but i want to be careful to point out that the way it sounds in greek is especially striking. we are beginning with all words, with all books, with all literature, with the history of men, the west. and what is the first word? look there: meinin. it get’s translated here as “rage”… we learned that meinin is wrath; it is nothing less than the most powerful destructive passion in existence in heaven or earth. and it’s the first word of our long colorful history. wrath.
this makes particular good sense to me, a person who i mysteriously organized around this concept, and who has the exact pathology that you would expect… from ancient terms, to chinese conceptions, to now. i did a little internet search for “hepar” (greek term for liver) and “achilles” and found this, by Christopher Collins:
i cannot but except a more hollistic sensibility when i think of passions now. the word, passion, in greek, comes from paschein, to suffer. if we suffer without control, without art, we will kill the very organs those passions live in and through… and in the case of potent emotions such as anger, rage, wrath… they will very immediately tap the life giving organ itself, hepatic function: liver. the liver is a liver. we are livers. all of us. the question becomes, how are you organized? what’s your original nature? what are your tendencies, how do they cant towards darkness, how towards good?
another associated activity with the liver is accomplishment, functioning. i thought about this as i dealt with my faltering hepar. i realized that in all my “work” to meditate and be healthy… i hadn’t accomplished much, i hadn’t provided service to others… i had gone totally inward in what i thought would be a healthy reprieve from the chaos of my previous work schedule, etc. it turns out that that reprieve almost killed me. it was such a strong realization, that for days after i was overwhelmed with joy, exceptionally aware that nature has this mysterious order and balance and that that is expressed in our own physiology: we must be who we are. we must do everything possible to extract that essence and give it back to a community, to the place that loaned us the material of our bodies.
for a long time after i started making things, i would reach threshold moments where impatience and anger so consumed my activity that i would destroy something in my shop, or scream, or do any number of rash things to vent what i now know to be a part of my composition. one day i was glueing up seat bottoms and a clamp sprung free and hit me in the face; i was so angry that i wanted to break the seat bottom. i thought better of it (it was on its way to being a $900 chair) and went inside and picked up two old guitars and brought them out to the shop. i was about to begin smashing them, when i realized i had a big choice to make. it wasn’t a choice about whether to break a guitar. it was about whether i would continue to let rage direct me rather than vice versa. i breathed, and looked around. the feeling was still predominantly there… but i realized that i could use it in a more directional way… and strategically unstrung the guitars, and then sawed them apart. then i made this:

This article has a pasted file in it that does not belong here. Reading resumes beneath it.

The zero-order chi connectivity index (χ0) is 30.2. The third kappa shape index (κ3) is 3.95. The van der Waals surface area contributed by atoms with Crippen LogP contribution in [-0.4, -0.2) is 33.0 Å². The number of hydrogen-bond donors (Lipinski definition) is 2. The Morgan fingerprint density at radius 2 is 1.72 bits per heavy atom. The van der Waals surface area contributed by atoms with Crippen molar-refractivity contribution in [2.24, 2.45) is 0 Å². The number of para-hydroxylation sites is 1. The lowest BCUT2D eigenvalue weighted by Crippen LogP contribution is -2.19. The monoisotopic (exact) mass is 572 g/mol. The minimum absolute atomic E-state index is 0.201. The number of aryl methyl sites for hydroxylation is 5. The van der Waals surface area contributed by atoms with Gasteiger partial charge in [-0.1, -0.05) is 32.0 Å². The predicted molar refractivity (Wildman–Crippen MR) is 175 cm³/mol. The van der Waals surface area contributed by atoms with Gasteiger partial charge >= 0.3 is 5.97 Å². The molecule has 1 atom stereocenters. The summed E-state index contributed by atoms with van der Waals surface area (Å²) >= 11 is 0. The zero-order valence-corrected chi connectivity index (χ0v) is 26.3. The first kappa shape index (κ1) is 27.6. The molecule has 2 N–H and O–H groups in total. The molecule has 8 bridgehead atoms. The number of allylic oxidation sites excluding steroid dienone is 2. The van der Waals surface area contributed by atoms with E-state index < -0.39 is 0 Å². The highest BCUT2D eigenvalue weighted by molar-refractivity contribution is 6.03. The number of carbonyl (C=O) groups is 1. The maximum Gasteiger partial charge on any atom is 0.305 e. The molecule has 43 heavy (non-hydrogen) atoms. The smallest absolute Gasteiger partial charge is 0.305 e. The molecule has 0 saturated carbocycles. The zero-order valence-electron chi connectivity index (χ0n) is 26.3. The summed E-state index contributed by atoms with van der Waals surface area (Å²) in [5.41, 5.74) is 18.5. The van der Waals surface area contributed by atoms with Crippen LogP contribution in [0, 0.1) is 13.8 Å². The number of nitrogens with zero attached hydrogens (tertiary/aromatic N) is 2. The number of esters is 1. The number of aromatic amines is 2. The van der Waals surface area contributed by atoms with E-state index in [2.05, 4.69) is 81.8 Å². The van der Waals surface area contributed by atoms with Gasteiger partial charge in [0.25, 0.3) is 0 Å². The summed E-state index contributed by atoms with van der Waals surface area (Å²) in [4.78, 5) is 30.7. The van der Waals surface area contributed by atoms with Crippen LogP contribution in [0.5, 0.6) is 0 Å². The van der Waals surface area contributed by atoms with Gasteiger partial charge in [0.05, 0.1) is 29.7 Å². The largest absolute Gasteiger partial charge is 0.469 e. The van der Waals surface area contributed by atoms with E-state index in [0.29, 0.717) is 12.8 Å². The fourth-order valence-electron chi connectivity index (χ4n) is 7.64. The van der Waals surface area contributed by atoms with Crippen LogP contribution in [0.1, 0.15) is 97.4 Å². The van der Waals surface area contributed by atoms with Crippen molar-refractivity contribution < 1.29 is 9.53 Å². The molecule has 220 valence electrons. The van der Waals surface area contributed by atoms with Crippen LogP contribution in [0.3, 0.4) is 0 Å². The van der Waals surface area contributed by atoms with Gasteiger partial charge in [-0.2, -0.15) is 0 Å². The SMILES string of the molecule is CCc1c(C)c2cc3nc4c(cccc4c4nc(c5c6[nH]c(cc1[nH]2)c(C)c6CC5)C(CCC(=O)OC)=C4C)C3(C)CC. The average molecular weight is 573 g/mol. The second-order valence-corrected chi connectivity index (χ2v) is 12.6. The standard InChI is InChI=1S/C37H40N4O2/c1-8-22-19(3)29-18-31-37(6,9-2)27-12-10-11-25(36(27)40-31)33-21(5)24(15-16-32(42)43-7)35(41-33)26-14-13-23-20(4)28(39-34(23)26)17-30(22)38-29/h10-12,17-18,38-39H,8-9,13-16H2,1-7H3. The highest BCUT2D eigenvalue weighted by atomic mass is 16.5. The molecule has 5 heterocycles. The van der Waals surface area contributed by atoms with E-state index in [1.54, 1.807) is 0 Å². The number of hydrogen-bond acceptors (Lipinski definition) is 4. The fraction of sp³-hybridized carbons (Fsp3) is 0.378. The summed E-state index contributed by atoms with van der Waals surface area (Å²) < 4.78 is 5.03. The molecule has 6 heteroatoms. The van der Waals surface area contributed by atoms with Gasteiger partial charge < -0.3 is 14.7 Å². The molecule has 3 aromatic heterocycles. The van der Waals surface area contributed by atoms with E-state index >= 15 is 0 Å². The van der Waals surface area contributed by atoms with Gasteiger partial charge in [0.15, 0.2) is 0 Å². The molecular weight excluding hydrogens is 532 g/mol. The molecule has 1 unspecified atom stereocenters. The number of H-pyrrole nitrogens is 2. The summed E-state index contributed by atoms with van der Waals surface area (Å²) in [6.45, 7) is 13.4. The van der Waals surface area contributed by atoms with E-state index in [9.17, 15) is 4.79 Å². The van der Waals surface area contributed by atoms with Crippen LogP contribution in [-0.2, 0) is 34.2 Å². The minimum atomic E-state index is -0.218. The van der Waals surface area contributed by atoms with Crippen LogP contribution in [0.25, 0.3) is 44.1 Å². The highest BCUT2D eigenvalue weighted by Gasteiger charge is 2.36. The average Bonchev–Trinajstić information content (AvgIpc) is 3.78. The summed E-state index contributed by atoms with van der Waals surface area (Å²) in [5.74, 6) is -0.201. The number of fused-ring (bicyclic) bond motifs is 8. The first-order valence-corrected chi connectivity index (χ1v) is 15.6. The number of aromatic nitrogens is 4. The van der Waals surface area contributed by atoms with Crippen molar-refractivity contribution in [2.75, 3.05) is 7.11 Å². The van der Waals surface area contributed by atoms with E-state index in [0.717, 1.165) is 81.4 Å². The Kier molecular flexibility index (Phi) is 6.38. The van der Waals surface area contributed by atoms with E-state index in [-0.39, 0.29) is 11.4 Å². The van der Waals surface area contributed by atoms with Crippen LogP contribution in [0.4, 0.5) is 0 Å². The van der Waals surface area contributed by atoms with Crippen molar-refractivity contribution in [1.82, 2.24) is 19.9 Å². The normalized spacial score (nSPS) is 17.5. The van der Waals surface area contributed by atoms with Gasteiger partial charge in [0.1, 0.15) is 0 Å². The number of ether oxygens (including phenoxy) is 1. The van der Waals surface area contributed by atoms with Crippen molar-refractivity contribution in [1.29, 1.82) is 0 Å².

and use it in my office as a writing desk now.
as i considered the liver and spoke the word over and over in greek…hepar… i realized that it is a root in the name hephaestos, the greek god of metulurgy and craft. hephaestos was known throughout the ancient world as the master craftsman, making achilles’ shield, hermes’ winged shoes, the invisible net that caught his wife, aphrodite, in bed with her lover, ares. he worked in a volcanoe in lemnos, using the fire there to forge bronze. he was known to be lame, afflicted with a terrible limp on account of a mutated foot, so the gods threw him out of heaven and, in anger, began to make. he was angry to be estranged, and angry to be disabled. he took “revenge” by making things with bronze, welding with fire, furnishing warriors with terrible instruments of death. as his craft evolved, he became celebrated for bringing divinity into material form… and the drive to do so comes from that heated liver, from anger at some original injustice, that causes a maker to forge a new reality, one for which he alone is responsible.
consider shakespeare’s tempest: Prospero begins all his studies, all his arts, as a mechanism to wreak vengeance upon his brother the duke, who ousted him.
listen to beethoven’s late symphonies, filled with a terrible wrath at being deaf, deaf to the craft that keeps him alive.
so last week, returning to the craft of hephaestus, i found that sense of injustice boiling in my system, making these:
at a place for which i did all the other steel work. when you begin to apply heat to steel, bending it, welding it, getting dirty and hot… a sense of this godly rage takes place, that in order to bring something out of nothing, one must begin angry.
for two days i remained angry… almost oblivious as to why. one of the days a dog that lives in this house ate my lunch; so i worked all day hungry and wanted to eat the dog for lunch. i bent metal and pounded it and welded consumed with hatred for the dog, and the dog was somehow related to the unpleasantness of welding and making this stuff in eighty degree heat. as i drove home from this job, however, and swam in the cool river, i began to realize what a gift this heat is. if this wrath can be directed, if it can be pounded together with bronze to make it harder, and added to breath and awareness to become strength, then it can begin to heal the liver instead of break it down. as we begin to connect our drive to something higher, a service, that which would otherwise kill us… saves us, and becomes the fuel of life, the liver. it is afterall a feeling that comes from elsewhere, from something higher… and achilles did make a choice between life and death.